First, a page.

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Tipsheet

Here's the Congressional Black Caucus' Idea of Punishing Rep. Steve King

Rep. Steve King (R-IA) has come under fire for asking when the terms "white supremacist" and "white nationalist" become offensive terms. Republicans have chided him for his remarks but the Congressional Black Caucus has a form of punishment for King: removing him from all of his committee assignments.

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"If Republicans really believe these racist statements have no place in our government, then their party must offer more than shallow temporary statements of condemnation," said CBC Chairwoman Rep. Karen Bass, D-California, in a statement. "Instead, they must actually condemn Mr. King by removing him from his committee assignments so that he can no longer affect policies that impact the very people he has made it clear he disdains."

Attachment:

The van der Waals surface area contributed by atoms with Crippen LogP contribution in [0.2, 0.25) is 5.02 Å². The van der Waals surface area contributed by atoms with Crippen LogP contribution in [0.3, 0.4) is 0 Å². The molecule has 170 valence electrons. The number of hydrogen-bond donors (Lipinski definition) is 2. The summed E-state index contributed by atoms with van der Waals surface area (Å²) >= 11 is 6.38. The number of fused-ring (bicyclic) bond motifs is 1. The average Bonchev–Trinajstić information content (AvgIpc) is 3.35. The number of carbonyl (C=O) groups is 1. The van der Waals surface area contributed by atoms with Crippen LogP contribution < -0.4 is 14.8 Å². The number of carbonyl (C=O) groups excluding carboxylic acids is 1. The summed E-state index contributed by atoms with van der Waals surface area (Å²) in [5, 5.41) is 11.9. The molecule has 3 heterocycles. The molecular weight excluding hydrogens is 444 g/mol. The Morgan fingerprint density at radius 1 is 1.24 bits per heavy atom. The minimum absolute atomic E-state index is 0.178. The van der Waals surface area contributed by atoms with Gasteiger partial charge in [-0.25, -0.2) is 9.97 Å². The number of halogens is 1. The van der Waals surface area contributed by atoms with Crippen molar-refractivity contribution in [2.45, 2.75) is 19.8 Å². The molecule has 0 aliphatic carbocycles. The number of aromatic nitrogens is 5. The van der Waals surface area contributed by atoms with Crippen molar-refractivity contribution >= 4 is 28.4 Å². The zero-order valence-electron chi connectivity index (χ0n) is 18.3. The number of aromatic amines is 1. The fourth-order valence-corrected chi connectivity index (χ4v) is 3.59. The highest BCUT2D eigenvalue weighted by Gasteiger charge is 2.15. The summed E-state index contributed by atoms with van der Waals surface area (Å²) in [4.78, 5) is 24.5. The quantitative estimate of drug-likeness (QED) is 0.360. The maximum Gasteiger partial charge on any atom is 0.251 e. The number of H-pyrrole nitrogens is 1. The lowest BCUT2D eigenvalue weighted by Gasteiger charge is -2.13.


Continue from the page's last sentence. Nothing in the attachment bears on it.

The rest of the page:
Although King has come under fire for the remarks made on the House floor, he has yet to apologize.

CNN asked King if he was concerned about having committee assignments pulled from him. His response was rather nonchalant. 

"I've heard nothing like that -- why would anybody do that?" King asked the reporter rhetorically. 

King also told CNN he had no concerns about whether or not the National Republican Congressional Committee would endorse him.

"They never have -- that's nothing new," he said bluntly.

According to Bass though, Republicans need to make one thing clear: that King is no longer welcome in the GOP.

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"Republicans should make clear Mr. King is no longer welcomed in their party or Congress. Anything less than these substantive actions is another tacit acceptance of racism from the Republican Party," Bass said.

Fellow Iowan and Sen. Joni Ernest, who had previously endorsed King, publicly condemned his comments.

And Minority Leader Kevin McCarthy has plans to meet with King over his "future in the Republican Party."

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